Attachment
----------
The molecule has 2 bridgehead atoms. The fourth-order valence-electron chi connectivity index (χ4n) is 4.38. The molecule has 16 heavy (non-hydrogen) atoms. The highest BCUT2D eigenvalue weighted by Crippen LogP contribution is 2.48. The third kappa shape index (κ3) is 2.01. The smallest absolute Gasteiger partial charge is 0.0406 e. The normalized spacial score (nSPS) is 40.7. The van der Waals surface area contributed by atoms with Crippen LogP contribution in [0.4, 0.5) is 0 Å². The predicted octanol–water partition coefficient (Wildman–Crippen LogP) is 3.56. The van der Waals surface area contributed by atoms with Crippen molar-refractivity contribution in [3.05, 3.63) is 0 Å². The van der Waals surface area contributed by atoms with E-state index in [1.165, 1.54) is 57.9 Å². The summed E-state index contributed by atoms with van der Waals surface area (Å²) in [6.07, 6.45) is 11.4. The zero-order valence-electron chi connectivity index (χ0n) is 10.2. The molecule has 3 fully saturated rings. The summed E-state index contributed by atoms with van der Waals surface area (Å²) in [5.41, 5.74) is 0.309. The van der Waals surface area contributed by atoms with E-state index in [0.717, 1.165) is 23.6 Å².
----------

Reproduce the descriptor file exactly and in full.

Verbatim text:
The molecule has 2 bridgehead atoms. The fourth-order valence-electron chi connectivity index (χ4n) is 4.38. The molecule has 16 heavy (non-hydrogen) atoms. The highest BCUT2D eigenvalue weighted by Crippen LogP contribution is 2.48. The third kappa shape index (κ3) is 2.01. The smallest absolute Gasteiger partial charge is 0.0406 e. The normalized spacial score (nSPS) is 40.7. The van der Waals surface area contributed by atoms with Crippen LogP contribution in [0.4, 0.5) is 0 Å². The predicted octanol–water partition coefficient (Wildman–Crippen LogP) is 3.56. The van der Waals surface area contributed by atoms with Crippen molar-refractivity contribution in [3.05, 3.63) is 0 Å². The van der Waals surface area contributed by atoms with E-state index in [1.165, 1.54) is 57.9 Å². The summed E-state index contributed by atoms with van der Waals surface area (Å²) in [6.07, 6.45) is 11.4. The zero-order valence-electron chi connectivity index (χ0n) is 10.2. The molecule has 3 fully saturated rings. The summed E-state index contributed by atoms with van der Waals surface area (Å²) in [5.41, 5.74) is 0.309. The van der Waals surface area contributed by atoms with E-state index in [0.717, 1.165) is 23.6 Å².